I kept watching the situation going forward from there with great interest.  There started to be leaks coming out with some of the internal Mt. Gox data.  Suddenly well, actually maybe someone else can investigate this from the outside.  That's sort of where this all got started.  I joined forces a little bit with some other guys and cooperated when necessary and we tried to get a hold of as much data as we could to try to figure it out.  After that it's basically just been me plowing through that and doing technical analysis on it ever since.

JACK:	For the last three years Kim has been studying the blockchain and trying to personally piece together what happened to Mt. Gox.  He's trying to count how much money went in, how much money went out, and reconcile these numbers.  This is no easy task.  The data containing all these transactions is almost 40 gigabytes and there were hundreds of millions of records.  He was trying to go through all of them to try to make sense of what happened to Mt. Gox.  He spent a long time crunching this data and found brilliant ways of searching it faster.  He would also ask the CEO of Mt. Gox directly for additional information.  The CEO would sometimes comply.  It also helped that they both lived in Japan.

KIM:	As you say, one of the things that makes it quite hard to get an overview of what actually happened in Mt. Gox is that there really wasn't any one thing, it was a lot of different things.  Some of them are connected, some of them aren't.  It's hard to get a single satisfying answer to what actually happened.

JACK:	Let's start from the beginning and try to find where Mt. Gox went wrong.

KIM:	[MUSIC] Mt. Gox was founded, or reworked, as a Bitcoin exchange in 2010.

JACK:	Which was likely ran by a single person at the time, Jed McCaleb.  He was a web developer and personally created the site from scratch.

KIM:	In January of 2011 there was two exploits related to Mt. Gox integration of Liberty Reserve withdrawals.

JACK:	Liberty Reserve was a company Mt. Gox used to transfer money from one person to another.  It was a service tied to their back end which allowed money to be moved around but Jed made some mistakes when adding the service to his site.

KIM:	A user would just be able to inject XML to override parameters in the API request sent to Liberty Reserve to get more money than they actually withdrew from Mt. Gox.

JACK:	So hackers were withdrawing more than they should be allowed to withdraw by exploiting this poorly implemented code.  But that wasn't the only issue Jed had with Liberty Reserve.  Users type in how much money they want to withdraw, but...

KIM:	The code forgot to check for negative inputs.

JACK:	This had screwy results, allowing users to withdraw money they didn't have.  Jed found these bugs and fixed them but it wasn't until he had already lost $50,000.  Around that time, Jed McCaleb and Mark Karpelès started talking.  Jed was realizing the site required more time than he could put into it.  Then Mark showed an interest in taking over Mt. Gox from Jed.  Mark was a web programmer from France but had recently moved to Tokyo, Japan where Mt. Gox was located.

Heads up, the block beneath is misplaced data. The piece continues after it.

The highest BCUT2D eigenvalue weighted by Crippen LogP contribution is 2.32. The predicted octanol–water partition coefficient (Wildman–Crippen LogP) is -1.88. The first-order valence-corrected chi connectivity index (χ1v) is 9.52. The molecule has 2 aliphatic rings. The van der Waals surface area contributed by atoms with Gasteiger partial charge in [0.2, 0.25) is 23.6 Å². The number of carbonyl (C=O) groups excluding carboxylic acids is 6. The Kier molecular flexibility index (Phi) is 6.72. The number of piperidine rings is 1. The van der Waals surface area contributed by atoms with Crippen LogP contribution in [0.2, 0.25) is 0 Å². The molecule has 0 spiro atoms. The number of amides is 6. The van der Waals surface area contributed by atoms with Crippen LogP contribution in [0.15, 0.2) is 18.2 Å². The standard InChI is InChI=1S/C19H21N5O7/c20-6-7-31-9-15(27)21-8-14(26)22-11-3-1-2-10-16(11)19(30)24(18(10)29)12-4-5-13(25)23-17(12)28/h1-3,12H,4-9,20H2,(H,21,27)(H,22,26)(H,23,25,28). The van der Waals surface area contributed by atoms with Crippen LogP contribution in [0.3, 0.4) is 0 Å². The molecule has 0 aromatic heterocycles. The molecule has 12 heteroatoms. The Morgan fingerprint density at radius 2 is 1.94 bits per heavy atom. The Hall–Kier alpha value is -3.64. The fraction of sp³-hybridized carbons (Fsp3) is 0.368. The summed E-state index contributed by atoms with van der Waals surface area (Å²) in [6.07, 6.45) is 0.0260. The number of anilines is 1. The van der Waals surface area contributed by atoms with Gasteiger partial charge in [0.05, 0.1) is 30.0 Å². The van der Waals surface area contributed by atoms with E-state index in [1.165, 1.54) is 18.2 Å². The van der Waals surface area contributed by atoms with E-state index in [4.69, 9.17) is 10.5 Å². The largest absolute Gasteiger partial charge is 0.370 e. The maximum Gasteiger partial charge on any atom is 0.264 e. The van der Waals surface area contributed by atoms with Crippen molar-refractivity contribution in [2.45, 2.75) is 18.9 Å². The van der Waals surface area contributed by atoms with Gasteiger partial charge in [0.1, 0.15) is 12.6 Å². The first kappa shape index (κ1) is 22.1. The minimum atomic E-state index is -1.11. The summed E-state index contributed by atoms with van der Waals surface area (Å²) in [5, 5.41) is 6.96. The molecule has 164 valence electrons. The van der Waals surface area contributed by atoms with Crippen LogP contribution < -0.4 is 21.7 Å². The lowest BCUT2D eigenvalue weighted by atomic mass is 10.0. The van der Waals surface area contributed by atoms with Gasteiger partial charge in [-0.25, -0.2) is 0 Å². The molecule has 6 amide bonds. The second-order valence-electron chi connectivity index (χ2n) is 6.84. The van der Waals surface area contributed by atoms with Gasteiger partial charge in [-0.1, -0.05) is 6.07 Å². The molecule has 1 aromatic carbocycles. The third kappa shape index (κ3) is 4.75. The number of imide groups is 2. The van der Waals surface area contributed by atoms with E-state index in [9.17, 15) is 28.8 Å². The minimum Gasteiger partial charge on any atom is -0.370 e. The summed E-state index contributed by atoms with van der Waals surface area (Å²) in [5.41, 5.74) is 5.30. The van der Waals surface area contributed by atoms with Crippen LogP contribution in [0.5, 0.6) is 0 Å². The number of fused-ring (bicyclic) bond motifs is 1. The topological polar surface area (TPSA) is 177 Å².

KIM:	Jed basically almost gave it away to Mark Karpelès in that very favorable price and sold it for almost no upfront money and just getting a cut of the revenue for the next six months, I think.

JACK:	But just before the transfer of ownership to Mark, something terrible happened to Mt. Gox.  Someone had broken into the Mt. Gox servers and stole the hot wallet file.  The hot wallet is a Bitcoin wallet Mt. Gox used to conduct daily operational trades.  This differs from a cold wallet, which was not stored on the Mt. Gox servers but in another location in a much safer place.  The thief took the hot wallet and then transferred all the Bitcoins that were in it to their own wallet.

KIM:	That was about 80,000 Bitcoins that disappeared and are actually still sitting untouched on the blockchain to this day.  It's quite possible they've been [00:10:00] accidentally destroyed or something.  Since these 80,000 Bitcoins have been stolen there was of course, at this point, already a shortage.  Mt. Gox was technically already insolvent as soon as Mark Karpelès took it over.  I don't think Mt. Gox was ever, in fact, solvent for a single moment for as long as it existed under Mark Karpelès.

JACK:	That is, if all the Mt. Gox users were to try to take all their Bitcoins out of the exchange, there wouldn't be enough for everyone.

KIM:	Already by the time Mt. Gox was sold a few months later, there was a lot of money missing.  So off to a bit of a bad start under his management, you could say.

JACK:	Mark Karpelès is now running Mt. Gox from Tokyo, Japan.  All ownership is now transferred to him and a few months go by under his management.  Mark was in the process of figuring out where the Mt. Gox Bitcoins should be kept.  He had some in the Mt. Gox servers in the form of a hot wallet and he had some in a secure off-line location which is a cold wallet, but he also had some on his personal computer.